South Korea set a new record for COVID-19 deaths on Thursday as officials warned that the highly transmissible omicron variant could soon become the dominant strain.
In recent weeks, South Korea has been grappling with soaring infections and deaths after it significantly relaxed restrictions in early November as part of efforts to return to pre-pandemic normalcy. The Korea Disease Control and Prevention Agency said a record 109 people died in the last 24-hour period, raising the country's total number of pandemic fatalities to 5,015. It said the number of patients in serious or critical conditions also hit a fresh high of 1,083.
The agency said that additional 6,919 people have tested positive for the coronavirus, bringing the national caseload to 589,978. It said authorities have also confirmed 12 more cases of the omicron variant, pushing the total to 246.
The delta variant is currently accounting for a vast majority of the newly reported cases in South Korea, but that could change soon. Senior health official Lee Sang-won said earlier this week that it's possible the omicron variant would become the dominant strain in South Korea within one or two months. Jaehun Jung, a professor at Gachon University College of Medicine in South Korea, also said that "a meaningful (level) of infections caused by omicron could occur in our country in February or March." Alarmed by record-breaking surges of new infections and deaths, South Korea on Saturday restored its toughest distancing rules, such as a four-person cap on private gatherings and a 9 p.m. curfew on restaurants and cafes.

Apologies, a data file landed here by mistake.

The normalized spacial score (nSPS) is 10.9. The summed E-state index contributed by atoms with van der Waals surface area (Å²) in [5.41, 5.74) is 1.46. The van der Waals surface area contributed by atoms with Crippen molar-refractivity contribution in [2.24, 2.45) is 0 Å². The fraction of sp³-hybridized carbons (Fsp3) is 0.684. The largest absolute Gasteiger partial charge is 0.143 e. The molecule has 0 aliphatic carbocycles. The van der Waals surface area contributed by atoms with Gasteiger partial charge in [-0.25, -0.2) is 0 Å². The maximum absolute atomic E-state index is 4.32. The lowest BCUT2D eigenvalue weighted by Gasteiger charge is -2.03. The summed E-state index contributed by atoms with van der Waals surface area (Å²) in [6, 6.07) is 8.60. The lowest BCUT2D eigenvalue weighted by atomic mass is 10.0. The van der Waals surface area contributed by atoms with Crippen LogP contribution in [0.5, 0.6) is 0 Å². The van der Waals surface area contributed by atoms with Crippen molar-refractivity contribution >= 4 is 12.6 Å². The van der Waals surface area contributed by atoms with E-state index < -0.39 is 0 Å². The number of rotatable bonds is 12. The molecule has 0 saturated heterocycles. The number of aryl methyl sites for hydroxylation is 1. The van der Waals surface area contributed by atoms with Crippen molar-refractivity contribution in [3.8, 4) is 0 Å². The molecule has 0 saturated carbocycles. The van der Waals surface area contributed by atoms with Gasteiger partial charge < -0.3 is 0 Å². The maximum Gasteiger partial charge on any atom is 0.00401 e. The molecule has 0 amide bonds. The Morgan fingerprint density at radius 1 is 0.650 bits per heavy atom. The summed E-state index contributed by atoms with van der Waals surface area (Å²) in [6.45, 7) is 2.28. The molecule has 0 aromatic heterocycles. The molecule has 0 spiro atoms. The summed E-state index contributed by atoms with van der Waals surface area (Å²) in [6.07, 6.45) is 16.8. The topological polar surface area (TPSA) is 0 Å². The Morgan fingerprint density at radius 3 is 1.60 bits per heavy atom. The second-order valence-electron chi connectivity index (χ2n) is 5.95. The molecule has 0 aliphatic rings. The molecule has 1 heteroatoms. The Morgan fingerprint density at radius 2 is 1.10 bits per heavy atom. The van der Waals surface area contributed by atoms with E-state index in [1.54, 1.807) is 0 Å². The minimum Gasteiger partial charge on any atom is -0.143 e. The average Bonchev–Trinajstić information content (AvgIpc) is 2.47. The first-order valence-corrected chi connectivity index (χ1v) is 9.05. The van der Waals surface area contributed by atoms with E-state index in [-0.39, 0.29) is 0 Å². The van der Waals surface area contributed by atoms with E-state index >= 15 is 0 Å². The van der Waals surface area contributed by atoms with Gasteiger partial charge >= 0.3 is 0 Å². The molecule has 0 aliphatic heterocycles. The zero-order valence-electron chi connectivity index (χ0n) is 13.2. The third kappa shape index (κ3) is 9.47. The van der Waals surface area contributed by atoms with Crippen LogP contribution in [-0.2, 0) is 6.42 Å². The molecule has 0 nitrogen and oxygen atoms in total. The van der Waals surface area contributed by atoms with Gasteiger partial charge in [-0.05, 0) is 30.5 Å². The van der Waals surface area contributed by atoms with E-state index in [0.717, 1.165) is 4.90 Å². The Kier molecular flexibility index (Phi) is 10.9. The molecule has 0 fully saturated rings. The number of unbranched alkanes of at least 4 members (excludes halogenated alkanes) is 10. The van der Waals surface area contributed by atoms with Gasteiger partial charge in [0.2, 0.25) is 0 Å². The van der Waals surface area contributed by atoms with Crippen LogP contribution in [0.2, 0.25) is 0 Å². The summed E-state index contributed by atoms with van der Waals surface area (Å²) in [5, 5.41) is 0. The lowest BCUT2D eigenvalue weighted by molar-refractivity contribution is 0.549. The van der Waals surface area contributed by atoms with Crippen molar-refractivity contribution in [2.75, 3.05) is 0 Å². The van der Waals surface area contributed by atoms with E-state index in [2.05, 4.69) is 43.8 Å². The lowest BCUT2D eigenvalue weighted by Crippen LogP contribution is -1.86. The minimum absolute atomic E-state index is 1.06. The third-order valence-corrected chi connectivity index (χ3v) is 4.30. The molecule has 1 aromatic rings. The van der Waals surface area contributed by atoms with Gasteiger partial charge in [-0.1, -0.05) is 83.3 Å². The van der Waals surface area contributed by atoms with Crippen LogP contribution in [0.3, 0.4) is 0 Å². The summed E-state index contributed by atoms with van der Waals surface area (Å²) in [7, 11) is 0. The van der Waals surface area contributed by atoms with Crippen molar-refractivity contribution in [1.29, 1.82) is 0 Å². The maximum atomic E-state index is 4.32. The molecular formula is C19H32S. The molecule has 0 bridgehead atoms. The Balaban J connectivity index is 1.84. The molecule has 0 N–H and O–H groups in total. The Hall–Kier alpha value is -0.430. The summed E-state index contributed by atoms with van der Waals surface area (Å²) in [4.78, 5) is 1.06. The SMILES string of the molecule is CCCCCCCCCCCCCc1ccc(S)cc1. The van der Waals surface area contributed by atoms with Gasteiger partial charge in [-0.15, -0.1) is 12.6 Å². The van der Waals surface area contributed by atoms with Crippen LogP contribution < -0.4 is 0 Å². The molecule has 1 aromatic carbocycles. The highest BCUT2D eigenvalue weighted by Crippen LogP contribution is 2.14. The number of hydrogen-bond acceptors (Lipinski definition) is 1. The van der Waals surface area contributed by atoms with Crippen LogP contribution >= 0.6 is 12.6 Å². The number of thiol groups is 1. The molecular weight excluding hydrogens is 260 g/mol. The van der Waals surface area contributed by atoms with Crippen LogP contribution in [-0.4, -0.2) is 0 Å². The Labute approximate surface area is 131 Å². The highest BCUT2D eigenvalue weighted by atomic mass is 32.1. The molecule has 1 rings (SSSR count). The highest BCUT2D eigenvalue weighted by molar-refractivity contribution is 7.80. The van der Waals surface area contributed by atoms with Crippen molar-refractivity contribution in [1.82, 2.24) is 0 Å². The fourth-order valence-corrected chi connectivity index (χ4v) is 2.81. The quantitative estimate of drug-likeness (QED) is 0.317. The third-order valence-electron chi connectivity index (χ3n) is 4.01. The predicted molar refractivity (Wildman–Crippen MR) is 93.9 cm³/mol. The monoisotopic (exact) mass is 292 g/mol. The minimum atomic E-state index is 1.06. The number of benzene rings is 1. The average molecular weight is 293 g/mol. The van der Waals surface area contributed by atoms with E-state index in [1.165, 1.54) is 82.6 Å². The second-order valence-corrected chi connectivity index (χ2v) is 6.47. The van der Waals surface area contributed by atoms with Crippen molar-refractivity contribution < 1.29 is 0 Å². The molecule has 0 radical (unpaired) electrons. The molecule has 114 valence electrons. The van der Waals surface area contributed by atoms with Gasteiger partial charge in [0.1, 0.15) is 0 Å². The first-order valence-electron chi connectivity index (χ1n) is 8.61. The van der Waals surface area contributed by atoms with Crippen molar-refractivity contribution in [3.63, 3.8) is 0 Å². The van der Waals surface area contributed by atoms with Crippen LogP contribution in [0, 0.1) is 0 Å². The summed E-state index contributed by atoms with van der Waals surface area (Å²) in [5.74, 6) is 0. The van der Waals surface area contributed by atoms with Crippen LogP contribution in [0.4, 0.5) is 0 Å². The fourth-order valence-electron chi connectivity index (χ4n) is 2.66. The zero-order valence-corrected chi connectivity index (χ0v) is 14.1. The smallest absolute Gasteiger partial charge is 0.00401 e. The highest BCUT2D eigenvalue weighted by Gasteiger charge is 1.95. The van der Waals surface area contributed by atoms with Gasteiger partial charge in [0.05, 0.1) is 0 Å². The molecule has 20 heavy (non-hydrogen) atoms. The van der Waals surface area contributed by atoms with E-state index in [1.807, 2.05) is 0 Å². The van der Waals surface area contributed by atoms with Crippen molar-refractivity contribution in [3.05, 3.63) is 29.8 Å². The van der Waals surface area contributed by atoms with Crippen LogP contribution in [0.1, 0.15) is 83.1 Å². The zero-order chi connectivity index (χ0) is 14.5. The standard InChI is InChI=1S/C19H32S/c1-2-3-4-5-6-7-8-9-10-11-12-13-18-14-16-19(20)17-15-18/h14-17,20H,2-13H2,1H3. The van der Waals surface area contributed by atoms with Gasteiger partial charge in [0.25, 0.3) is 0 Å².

The surge has threatened to overwhelm hospitals and was straining the country's health care. Health Minister Kwon Deok-cheol said Wednesday that South Korea is at "a critical juncture" as the danger of its medical system reaching limits grows. He said breakthrough infections and transmissions among unvaccinated people are responsible for a rising number of critically-ill patients, which he said is much higher than the government had earlier expected when it eased distancing curbs at the start of November. According to government data, 36 people have died at home or facilities while waiting for beds between Nov. 28 and Dec. 18. Other data show that as of Wednesday, about 80 per cent of beds at intensive care units for COVID-19 patients in South Korea were occupied.
Kwon said the government plans to secure thousands of new beds and establish a capacity to deal with 10,000 new cases.